The country seemed a different universe for them, where life was more carefree and fun-filled. “An education on life and football,” Bilal says. On the trip back, he asked Evaristo whether he saw any promise in the team. He replied: “Yes, the promise of Youth World Champions.” Everyone chuckled. It was meant to be a joke, wasn’t it? At the World Cup would be the brightest talents from countries with rich football heritage. “But he would tell us that the football you kick does not know whether you  are German or English. It’s up to the skill of the person with the ball to make it talk. You have to believe in yourself,” says Almas.

With hope, they landed in Australia. The next month was to be the most memorable month in their lives as well as a turning point in Qatar’s football history. Stunning Poland 1-0 and drawing the USA, they scraped to the knockouts. Awaiting them in the last eight was Brazil, the dream and destination of Qatar. “We were star-struck, but Evaristo told them we had nothing to lose. Go for it,” Almas recollects. Evaristo calls this the Miracle of Newcastle. Qatar shocked Brazil 3-2. All three goals were scored by a wiry teenager Khalid Al Mohamadi. The occasion, for them, was as grand as winning the World Cup. “We suddenly became famous back home, and I remember the Sheikh calling the team that night at the hotel,” Bilal would say in the function.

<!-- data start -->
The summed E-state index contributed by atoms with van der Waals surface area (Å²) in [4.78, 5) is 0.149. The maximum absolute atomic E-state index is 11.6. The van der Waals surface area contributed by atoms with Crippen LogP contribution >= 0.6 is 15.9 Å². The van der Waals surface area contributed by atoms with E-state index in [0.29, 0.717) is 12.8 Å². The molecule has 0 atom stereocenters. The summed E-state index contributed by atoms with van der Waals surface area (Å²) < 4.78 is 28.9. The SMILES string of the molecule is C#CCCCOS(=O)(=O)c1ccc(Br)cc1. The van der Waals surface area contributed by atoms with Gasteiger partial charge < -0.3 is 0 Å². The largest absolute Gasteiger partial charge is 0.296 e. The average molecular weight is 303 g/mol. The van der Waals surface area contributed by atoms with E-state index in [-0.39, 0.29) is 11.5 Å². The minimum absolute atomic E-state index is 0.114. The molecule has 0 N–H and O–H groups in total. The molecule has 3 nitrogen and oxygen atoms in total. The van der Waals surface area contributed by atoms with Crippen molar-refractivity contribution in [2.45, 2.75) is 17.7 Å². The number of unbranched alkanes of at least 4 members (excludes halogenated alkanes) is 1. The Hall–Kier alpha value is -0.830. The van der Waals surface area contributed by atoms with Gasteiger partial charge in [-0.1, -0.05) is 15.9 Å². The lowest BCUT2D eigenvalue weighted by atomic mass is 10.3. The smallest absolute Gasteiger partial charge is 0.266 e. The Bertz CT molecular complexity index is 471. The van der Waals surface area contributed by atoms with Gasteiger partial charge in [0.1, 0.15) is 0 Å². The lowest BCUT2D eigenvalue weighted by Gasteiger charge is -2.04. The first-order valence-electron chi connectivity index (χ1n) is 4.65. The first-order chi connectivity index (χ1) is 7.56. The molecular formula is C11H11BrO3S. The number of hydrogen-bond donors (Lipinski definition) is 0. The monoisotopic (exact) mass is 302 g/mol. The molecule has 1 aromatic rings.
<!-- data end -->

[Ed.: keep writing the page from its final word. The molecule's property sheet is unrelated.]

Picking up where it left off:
But the Brazilian coach would advise them not to over-celebrate, for there were two more games. The semifinal was against England, which they comfortably won 2-1. The dream run acquired a nightmarish hue when Germany swept them aside 4-0 in the finals at the SCG. Nonetheless, the tournament was a giant leap for the country.

It was no fluke but a combination of skill, desire and strategising. Evaristo would play a high line, deploy his keeper as a sweeper-keeper, and lay careful offside traps. “We did not have the best defenders in the world. But we had speed, players who were fast, and we would practise our tactics a thousand times over,” he tells Matthias Krug in his fascinating account of Qatar football, Journeys on a Football Carpet.


Two days later, when they returned home, hordes of football converts thronged the airport. The players were tired but strode out of the airplane proudly, waving miniature Qatar flags. An impromptu cavalcade was arranged, as were flowers, expensive in the country, imported from Europe. “This was the moment football became the country’s favourite sport,” says Almas.

This was that moment when Qatar’s footballing dream sprouted. Forty one years later, after coming agonisingly close to qualifying for the 1990 Italia World Cup and enduring several other heartbreaks in the tumultuous journey, Qatar is in the World Cup.


For all their power and planning, influence and ambition to host the largest sporting event in the world, the dream would not have been dreamt but for two Brazilians, Pele and Fraristo.

Sheikh Jassim bin Hamad al-Thani, the elder brother of the emir Sheikh Tamim Bin Hamad al-Thani, has been the driving force of Qatar’s dreamy sporting ambitions. In 2005 he masterminded the launch of the state-funded Aspire Academy, where talents from across the world are spotted, relocated to Qatar and offered world-class training facilities.


The academy has faced criticisms that it’s an alibi to scout talent, pluck them to Qatar and make them compete for the country. But the project, nonetheless, has nursed dreams of several talents that would have wasted its sweetness on the desert air.